5. Shockley, I do not know if the question is timely, but what is the direct influence of the anchor on the placements? Is there any special treatment for the search engines? If so, how this influences the data in analytics?

    Nuvenus Chovendus
    .-= Nuvenus Chovendus recently posted: Fab comenta sobre o Nuvenus e os Voos =-.

  6. Tiggerito says:

    I new that would happen!

    See if this works

    <a href="#somewhere" onclick="_gaq.push(['_trackPageview', location.pathname + + '#somewhere']);">somewhere</a>

    Or you may want to track it as an event.

    <a href="#somewhere" onclick="_gaq.push(['_trackEvent', 'anchor', 'click', 'somewhere']);">somewhere</a>
    .-= Tiggerito recently posted: The Most Popular SEO &amp Website Promotion Articles =-.

  7. Shockley Au says:

    @Amanda, @Nick: Has the issue been resolved? If not, please post a link to your website and I can take a quick look.

    @Nuvenus: I'm not sure I understand your question, but Google seems to simply ignore anchors and index the page normally as if it didn't have any.

    @Tiggerito: Thanks! Also remember to be careful with inflating pageviews in some instances. You should look at the way you're using #anchors and decide what makes sense for your site.

  8. Tiggerito says:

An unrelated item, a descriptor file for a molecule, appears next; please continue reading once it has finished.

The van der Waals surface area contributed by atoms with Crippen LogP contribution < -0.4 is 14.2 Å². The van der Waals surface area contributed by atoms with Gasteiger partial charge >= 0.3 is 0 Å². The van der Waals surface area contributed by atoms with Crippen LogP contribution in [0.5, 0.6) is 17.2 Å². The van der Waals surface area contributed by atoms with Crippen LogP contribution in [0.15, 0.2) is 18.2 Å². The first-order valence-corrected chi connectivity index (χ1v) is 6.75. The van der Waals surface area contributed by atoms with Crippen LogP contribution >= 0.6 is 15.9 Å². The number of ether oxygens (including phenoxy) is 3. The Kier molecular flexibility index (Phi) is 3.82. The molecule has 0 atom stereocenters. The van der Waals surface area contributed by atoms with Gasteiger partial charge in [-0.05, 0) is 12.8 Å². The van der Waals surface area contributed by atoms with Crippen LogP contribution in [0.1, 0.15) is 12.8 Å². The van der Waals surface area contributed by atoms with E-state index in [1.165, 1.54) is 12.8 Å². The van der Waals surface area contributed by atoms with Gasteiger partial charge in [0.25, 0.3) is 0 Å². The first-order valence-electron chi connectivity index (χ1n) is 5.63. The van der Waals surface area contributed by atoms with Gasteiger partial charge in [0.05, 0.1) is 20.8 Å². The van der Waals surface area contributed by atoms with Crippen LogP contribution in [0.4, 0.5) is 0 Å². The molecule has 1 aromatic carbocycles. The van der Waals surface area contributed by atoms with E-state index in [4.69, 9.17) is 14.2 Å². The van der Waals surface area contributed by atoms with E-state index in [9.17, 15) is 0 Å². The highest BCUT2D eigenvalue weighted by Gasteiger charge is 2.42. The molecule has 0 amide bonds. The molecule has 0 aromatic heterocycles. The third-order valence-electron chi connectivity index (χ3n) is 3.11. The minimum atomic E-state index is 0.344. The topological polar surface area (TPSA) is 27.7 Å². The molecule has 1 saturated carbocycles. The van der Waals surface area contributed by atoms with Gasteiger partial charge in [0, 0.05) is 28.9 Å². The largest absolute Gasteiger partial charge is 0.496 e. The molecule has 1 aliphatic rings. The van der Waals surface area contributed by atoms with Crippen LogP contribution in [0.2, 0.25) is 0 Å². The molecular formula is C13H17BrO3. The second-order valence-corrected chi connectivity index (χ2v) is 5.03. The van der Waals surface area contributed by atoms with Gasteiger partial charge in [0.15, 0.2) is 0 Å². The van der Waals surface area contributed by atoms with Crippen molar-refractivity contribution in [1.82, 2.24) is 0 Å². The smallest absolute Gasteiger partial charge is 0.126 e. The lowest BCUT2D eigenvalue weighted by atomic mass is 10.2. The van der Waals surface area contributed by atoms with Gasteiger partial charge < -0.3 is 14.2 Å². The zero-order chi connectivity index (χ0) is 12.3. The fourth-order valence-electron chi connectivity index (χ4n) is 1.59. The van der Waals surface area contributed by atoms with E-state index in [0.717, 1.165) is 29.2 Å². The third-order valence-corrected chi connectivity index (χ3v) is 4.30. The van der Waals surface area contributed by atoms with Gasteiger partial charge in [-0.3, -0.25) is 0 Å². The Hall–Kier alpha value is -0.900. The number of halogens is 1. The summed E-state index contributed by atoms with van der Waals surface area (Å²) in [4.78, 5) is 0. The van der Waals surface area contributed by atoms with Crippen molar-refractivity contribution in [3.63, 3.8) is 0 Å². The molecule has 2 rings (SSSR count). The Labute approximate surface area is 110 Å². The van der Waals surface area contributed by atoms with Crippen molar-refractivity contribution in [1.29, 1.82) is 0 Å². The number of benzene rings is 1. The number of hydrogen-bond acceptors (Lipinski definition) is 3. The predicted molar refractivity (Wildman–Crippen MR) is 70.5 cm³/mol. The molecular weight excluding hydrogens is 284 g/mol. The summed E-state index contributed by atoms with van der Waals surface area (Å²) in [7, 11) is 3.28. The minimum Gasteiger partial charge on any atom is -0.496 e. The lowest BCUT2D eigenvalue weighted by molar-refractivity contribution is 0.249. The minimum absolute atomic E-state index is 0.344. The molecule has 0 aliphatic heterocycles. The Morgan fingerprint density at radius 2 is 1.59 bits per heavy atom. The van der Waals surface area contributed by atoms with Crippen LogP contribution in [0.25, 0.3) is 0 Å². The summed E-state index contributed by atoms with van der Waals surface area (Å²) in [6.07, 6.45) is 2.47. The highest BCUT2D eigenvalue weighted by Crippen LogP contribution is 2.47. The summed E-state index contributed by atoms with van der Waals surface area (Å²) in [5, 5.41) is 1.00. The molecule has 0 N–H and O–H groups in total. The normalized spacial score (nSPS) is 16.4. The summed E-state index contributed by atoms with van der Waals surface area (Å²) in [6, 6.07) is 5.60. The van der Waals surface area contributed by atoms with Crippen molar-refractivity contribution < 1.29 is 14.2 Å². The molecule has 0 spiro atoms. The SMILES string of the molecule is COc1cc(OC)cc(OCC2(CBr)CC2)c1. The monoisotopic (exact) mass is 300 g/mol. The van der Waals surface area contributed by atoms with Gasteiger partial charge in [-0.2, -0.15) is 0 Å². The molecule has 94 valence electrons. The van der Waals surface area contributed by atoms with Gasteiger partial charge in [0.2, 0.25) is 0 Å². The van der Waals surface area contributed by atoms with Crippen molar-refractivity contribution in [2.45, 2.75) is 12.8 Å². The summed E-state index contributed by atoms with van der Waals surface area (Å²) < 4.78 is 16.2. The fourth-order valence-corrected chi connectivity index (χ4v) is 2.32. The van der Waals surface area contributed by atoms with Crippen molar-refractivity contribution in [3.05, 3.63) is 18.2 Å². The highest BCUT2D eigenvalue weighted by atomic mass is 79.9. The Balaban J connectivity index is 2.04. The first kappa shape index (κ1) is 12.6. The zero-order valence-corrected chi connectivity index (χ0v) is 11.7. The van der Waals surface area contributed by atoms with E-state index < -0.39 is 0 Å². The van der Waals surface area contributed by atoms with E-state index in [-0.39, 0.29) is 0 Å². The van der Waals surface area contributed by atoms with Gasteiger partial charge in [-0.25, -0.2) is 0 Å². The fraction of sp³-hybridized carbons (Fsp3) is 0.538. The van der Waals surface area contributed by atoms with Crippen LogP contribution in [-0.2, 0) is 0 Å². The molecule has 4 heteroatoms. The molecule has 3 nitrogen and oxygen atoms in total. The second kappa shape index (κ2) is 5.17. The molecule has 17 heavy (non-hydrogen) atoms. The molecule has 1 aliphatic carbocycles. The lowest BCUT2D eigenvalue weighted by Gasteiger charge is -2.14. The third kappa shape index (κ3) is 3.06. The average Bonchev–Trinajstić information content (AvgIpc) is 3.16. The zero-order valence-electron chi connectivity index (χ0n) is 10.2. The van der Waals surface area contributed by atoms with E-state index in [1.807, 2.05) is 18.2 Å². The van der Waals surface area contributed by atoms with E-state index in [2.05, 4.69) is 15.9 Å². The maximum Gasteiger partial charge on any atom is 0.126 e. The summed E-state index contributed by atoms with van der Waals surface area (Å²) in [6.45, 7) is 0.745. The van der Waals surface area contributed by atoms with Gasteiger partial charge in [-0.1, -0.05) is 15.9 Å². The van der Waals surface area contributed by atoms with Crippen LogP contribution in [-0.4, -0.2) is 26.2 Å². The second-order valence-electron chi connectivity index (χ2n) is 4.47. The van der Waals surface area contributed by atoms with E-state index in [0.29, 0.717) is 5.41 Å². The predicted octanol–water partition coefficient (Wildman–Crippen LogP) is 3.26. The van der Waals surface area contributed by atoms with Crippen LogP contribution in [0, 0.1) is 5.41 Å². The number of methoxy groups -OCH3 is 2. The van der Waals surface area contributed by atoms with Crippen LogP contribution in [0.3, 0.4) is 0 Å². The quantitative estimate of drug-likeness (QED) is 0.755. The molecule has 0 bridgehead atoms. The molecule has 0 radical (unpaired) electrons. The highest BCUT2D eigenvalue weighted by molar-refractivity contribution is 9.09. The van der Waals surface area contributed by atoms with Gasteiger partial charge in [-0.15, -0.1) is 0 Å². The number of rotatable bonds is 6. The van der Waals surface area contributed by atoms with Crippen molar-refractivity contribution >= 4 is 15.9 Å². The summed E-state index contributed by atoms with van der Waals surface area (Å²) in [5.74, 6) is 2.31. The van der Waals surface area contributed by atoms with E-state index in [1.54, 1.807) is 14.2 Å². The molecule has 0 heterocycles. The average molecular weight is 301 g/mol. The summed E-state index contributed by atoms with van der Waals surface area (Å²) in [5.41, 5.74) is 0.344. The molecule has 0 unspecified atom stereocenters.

@Shockley: I agree about the pageview inflation issue. That's why I would track them as events.

    Google Analytics ignores anchor links because it does not see them. In reality a browser makes a request without the anchor (#) part then locally moves to its position when the page is returned. Google code tracks the URL in the request, which is anchor free.

    Also, when you have an in page anchor link, it will not trigger a new request. It just locally moves to that new position. Your browsers Address bar also gets updated but Google's code is not re-run to capture the click.

    Hence the code to manually trigger a page hit or event.
    .-= Tiggerito recently posted: The Most Popular SEO &amp Website Promotion Articles =-.

  9. Shockley Au says:

    @Tiggerito: Good info, thanks! :)

  10. joe limon says:

    I think I may have found my answer in the threadCan a url contain both a page anchor and campaign tracking codes? at the Google Help forum

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  12. Dave says:

    Trying to understand the # anchor and Google analytics

    I have the following at the top of my index.html file

    var _gaq = _gaq || [];
    _gaq.push(['_setAccount', 'UA-XXXXXXXX-X']);
    (function() {
    var ga = document.createElement('script'); ga.type = 'text/javascript'; ga.async = true;
    ga.src = ('https:' == document.location.protocol ? 'https://ssl' : 'http://www') + '';
    var s = document.getElementsByTagName('script')[0]; s.parentNode.insertBefore(ga, s);

    Then on the intro page I have a menu bar which goes to different pages i.e.



    ‘Future Use


    Then I have the individual pages on the main index.html file i.e.

    ‘Test Website

    Where and what do I use as the code to track these



  13. Jeremy says:

    I'm still trying to understand this. The '_setAllowAnchor', true seems to be about replacing the delimiter for campaigns. What I want to do is track internal references to #anchors on the site.

    For that, I need + location.hash

    Is this right?